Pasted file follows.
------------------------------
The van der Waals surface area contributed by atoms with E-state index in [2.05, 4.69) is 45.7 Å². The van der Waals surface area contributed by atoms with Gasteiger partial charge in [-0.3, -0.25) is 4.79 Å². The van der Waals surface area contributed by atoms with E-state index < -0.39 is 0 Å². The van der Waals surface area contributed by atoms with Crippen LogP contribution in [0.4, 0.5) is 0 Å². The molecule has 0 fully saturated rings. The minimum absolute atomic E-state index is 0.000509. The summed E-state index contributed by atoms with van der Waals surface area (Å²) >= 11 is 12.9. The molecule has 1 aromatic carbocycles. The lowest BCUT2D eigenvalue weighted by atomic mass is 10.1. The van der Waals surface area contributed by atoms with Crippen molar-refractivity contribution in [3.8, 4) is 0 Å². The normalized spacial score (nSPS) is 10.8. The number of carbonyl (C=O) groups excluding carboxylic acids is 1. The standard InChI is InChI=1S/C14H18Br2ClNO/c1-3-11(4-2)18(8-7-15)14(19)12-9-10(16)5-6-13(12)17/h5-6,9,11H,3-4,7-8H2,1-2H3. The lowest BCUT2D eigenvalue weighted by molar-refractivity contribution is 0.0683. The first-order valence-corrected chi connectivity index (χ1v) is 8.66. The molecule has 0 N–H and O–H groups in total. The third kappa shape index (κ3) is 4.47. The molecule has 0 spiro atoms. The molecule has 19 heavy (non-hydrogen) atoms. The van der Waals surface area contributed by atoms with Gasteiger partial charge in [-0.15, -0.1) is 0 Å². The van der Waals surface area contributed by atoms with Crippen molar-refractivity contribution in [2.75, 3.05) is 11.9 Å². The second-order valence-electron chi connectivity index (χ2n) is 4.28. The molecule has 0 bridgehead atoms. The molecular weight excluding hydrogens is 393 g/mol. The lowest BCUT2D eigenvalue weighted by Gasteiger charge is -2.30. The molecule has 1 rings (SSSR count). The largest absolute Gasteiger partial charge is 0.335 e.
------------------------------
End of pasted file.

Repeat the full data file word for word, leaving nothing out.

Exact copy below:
The van der Waals surface area contributed by atoms with E-state index in [2.05, 4.69) is 45.7 Å². The van der Waals surface area contributed by atoms with Gasteiger partial charge in [-0.3, -0.25) is 4.79 Å². The van der Waals surface area contributed by atoms with E-state index < -0.39 is 0 Å². The van der Waals surface area contributed by atoms with Crippen LogP contribution in [0.4, 0.5) is 0 Å². The molecule has 0 fully saturated rings. The minimum absolute atomic E-state index is 0.000509. The summed E-state index contributed by atoms with van der Waals surface area (Å²) >= 11 is 12.9. The molecule has 1 aromatic carbocycles. The lowest BCUT2D eigenvalue weighted by atomic mass is 10.1. The van der Waals surface area contributed by atoms with Crippen molar-refractivity contribution in [3.8, 4) is 0 Å². The normalized spacial score (nSPS) is 10.8. The number of carbonyl (C=O) groups excluding carboxylic acids is 1. The standard InChI is InChI=1S/C14H18Br2ClNO/c1-3-11(4-2)18(8-7-15)14(19)12-9-10(16)5-6-13(12)17/h5-6,9,11H,3-4,7-8H2,1-2H3. The lowest BCUT2D eigenvalue weighted by molar-refractivity contribution is 0.0683. The first-order valence-corrected chi connectivity index (χ1v) is 8.66. The molecule has 0 N–H and O–H groups in total. The third kappa shape index (κ3) is 4.47. The molecule has 0 spiro atoms. The molecule has 19 heavy (non-hydrogen) atoms. The van der Waals surface area contributed by atoms with Gasteiger partial charge in [-0.15, -0.1) is 0 Å². The van der Waals surface area contributed by atoms with Crippen molar-refractivity contribution in [2.75, 3.05) is 11.9 Å². The second-order valence-electron chi connectivity index (χ2n) is 4.28. The molecule has 0 bridgehead atoms. The molecular weight excluding hydrogens is 393 g/mol. The lowest BCUT2D eigenvalue weighted by Gasteiger charge is -2.30. The molecule has 1 rings (SSSR count). The largest absolute Gasteiger partial charge is 0.335 e.